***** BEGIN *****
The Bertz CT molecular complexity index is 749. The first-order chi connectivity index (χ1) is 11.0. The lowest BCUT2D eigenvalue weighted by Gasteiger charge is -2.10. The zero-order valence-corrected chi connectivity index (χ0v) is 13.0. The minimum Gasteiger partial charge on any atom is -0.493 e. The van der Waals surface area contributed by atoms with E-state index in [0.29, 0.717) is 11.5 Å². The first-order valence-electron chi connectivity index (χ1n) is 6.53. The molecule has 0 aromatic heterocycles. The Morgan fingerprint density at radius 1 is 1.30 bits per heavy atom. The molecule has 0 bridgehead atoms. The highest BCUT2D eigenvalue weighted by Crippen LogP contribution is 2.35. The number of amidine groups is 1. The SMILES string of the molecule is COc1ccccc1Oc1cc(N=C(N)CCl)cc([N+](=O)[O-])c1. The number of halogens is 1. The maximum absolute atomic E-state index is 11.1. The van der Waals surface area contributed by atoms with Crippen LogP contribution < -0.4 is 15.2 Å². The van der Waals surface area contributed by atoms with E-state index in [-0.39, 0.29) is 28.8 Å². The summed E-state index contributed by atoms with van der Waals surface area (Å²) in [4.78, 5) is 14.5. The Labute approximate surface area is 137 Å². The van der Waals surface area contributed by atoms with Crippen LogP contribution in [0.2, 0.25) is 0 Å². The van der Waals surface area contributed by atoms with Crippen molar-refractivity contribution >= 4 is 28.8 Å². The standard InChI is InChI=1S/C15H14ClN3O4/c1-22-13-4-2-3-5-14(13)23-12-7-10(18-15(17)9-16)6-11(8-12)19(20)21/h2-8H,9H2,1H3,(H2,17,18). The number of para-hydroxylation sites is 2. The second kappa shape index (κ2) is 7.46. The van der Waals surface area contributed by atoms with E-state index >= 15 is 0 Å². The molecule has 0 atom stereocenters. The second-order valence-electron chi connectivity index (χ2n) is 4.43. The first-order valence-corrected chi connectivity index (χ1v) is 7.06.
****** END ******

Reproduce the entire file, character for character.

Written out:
The Bertz CT molecular complexity index is 749. The first-order chi connectivity index (χ1) is 11.0. The lowest BCUT2D eigenvalue weighted by Gasteiger charge is -2.10. The zero-order valence-corrected chi connectivity index (χ0v) is 13.0. The minimum Gasteiger partial charge on any atom is -0.493 e. The van der Waals surface area contributed by atoms with E-state index in [0.29, 0.717) is 11.5 Å². The first-order valence-electron chi connectivity index (χ1n) is 6.53. The molecule has 0 aromatic heterocycles. The Morgan fingerprint density at radius 1 is 1.30 bits per heavy atom. The molecule has 0 bridgehead atoms. The highest BCUT2D eigenvalue weighted by Crippen LogP contribution is 2.35. The number of amidine groups is 1. The SMILES string of the molecule is COc1ccccc1Oc1cc(N=C(N)CCl)cc([N+](=O)[O-])c1. The number of halogens is 1. The maximum absolute atomic E-state index is 11.1. The van der Waals surface area contributed by atoms with Crippen LogP contribution < -0.4 is 15.2 Å². The van der Waals surface area contributed by atoms with E-state index in [-0.39, 0.29) is 28.8 Å². The summed E-state index contributed by atoms with van der Waals surface area (Å²) in [4.78, 5) is 14.5. The Labute approximate surface area is 137 Å². The van der Waals surface area contributed by atoms with Crippen LogP contribution in [0.2, 0.25) is 0 Å². The van der Waals surface area contributed by atoms with Crippen molar-refractivity contribution >= 4 is 28.8 Å². The standard InChI is InChI=1S/C15H14ClN3O4/c1-22-13-4-2-3-5-14(13)23-12-7-10(18-15(17)9-16)6-11(8-12)19(20)21/h2-8H,9H2,1H3,(H2,17,18). The number of para-hydroxylation sites is 2. The second kappa shape index (κ2) is 7.46. The van der Waals surface area contributed by atoms with E-state index >= 15 is 0 Å². The molecule has 0 atom stereocenters. The second-order valence-electron chi connectivity index (χ2n) is 4.43. The first-order valence-corrected chi connectivity index (χ1v) is 7.06.